If rules merely represent the dominion of the elementary principles of the world and yet we’re supposed to be free of them, then we must be free from rules as well. Remember that in Galatians 4:1-3 Paul called the elementary principles of the world a guardian over humankind until the coming of God’s Son. A few verses earlier, he speaks of the Mosaic law as guardian over the nation of Israel “until faith came.” Later in Galatians 4, he warns these Gentile converts that submitting to the law would be a return to subservience to the elementary principles of the world. In chapter 5, he exhorts them to remain in freedom by not submitting to the requirements written in the Old Testament. In other words, rule-keeping is a reversal of the gospel of Christ.

In Colossians, Paul described religious rules as weapons used by the elementary principles of the world to oppress God’s people:

When you were dead in your sins and in the uncircumcision of your flesh, God made you alive with Christ. He forgave us all our sins, having canceled the charge of our legal indebtedness, which stood against us and condemned us; he has taken it away, nailing it to the cross. And having disarmed the powers and authorities, he made a public spectacle of them, triumphing over them by the cross.

(Colossians 2:13-15 NIV)

Since Jesus has “disarmed the powers and authorities,” we mustn’t allow them to influence our actions. As Paul went on to write,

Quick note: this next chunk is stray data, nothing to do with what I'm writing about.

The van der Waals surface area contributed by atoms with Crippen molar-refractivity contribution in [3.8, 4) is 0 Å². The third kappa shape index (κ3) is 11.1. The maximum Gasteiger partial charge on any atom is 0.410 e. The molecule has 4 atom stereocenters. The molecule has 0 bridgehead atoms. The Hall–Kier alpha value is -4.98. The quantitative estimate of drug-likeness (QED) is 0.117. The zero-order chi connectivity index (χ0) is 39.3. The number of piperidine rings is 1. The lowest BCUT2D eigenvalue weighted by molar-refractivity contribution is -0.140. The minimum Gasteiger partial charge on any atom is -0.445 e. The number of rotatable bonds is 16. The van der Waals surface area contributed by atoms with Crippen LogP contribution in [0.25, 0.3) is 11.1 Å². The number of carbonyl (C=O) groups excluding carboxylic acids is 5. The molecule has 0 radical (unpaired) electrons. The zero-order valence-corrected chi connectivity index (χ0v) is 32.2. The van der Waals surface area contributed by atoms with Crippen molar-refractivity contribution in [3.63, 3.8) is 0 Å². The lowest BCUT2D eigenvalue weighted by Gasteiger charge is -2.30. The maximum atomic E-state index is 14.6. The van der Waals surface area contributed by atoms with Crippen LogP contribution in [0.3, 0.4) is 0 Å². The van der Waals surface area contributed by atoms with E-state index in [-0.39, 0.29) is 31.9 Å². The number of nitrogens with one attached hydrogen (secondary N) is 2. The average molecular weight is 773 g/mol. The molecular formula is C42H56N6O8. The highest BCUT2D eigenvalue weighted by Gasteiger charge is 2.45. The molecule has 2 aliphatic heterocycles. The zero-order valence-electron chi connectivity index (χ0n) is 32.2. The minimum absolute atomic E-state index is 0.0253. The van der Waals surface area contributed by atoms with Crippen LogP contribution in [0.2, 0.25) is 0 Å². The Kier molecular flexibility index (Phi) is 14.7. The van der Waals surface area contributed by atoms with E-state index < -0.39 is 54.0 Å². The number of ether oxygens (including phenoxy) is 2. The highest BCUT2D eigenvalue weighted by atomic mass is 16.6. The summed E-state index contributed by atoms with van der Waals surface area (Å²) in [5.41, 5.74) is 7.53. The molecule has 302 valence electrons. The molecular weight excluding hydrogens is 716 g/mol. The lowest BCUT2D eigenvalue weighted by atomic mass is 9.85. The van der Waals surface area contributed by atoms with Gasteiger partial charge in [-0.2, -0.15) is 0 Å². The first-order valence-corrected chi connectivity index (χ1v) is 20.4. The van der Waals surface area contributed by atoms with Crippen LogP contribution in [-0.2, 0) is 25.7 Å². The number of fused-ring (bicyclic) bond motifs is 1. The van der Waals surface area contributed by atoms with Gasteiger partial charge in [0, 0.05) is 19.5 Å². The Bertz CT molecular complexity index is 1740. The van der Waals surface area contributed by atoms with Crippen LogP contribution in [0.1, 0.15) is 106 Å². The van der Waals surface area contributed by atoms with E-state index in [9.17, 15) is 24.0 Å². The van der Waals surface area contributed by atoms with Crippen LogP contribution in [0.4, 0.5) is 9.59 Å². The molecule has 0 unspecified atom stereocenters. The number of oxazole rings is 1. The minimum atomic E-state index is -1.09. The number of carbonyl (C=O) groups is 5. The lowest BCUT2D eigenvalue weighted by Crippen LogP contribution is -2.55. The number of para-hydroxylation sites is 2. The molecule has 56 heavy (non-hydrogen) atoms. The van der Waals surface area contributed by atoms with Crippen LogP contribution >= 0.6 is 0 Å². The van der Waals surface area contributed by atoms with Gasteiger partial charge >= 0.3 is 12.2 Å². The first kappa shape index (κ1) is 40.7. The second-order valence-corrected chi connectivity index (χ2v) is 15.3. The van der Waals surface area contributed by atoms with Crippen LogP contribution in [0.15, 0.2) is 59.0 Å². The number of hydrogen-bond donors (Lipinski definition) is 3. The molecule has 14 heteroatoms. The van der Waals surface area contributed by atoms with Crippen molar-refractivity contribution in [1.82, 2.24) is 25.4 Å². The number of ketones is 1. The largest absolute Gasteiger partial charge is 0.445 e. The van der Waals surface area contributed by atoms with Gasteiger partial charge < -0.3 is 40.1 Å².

If you have died with Christ to the elementary principles of the world, why, as if you were living in the world, do you submit yourself to decrees, such as, “Do not handle, do not taste, do not touch!” (which all refer to things destined to perish with use)—in accordance with the commandments and teachings of men?

(Colossians 2:20-22 NASB)

Point: We must be free of the guardian to become moral adults.

Freedom from external pressures and enticements is mandatory to the Christian because Christ died to set us free from the elementary principles of the world. But if these basic principles are essentially benign and if laws aim at keeping them that way, what need could there be for such radical freedom? Why would God pay such an awful cost to free us from our guardian?

We can’t stay under the guardian because God wants grown children. Rules can be comfortable. Religious people often swing towards legalism because they’re looking for structure. They want to know what they should do without having to go through the pain of decision-making. In other words, they want to be treated like children. Unfortunately, such people never develop an authentic ethic beyond, “Do what you’re told.” That might work for small children, but it surely shouldn’t characterize God’s full-grown image bearers.

The elementary principles of the world and the rules they wield work to keep humankind from facing the self-destructive consequences of their own defiance. Their proper role is to restrain human wickedness. According to Paul:

We know that the law is good if one uses it properly. We also know that the law is made not for the righteous but for lawbreakers and rebels, the ungodly and sinful, the unholy and irreligious, for those who kill their fathers or mothers, for murderers…

(1 Timothy 1:8-9 NIV)

Laws exist to constrain unrighteous people. The application of laws to righteous people is a misuse. It suggests to them that they would do such things if unconstrained and they come to believe it. They become moral infants afraid of their own character. When they encounter the least bit of freedom, they flee to the familiar folds of their nanny’s apron. There, they are once again absolved of tension to make good decisions. This tendency can affect even people we consider very spiritual.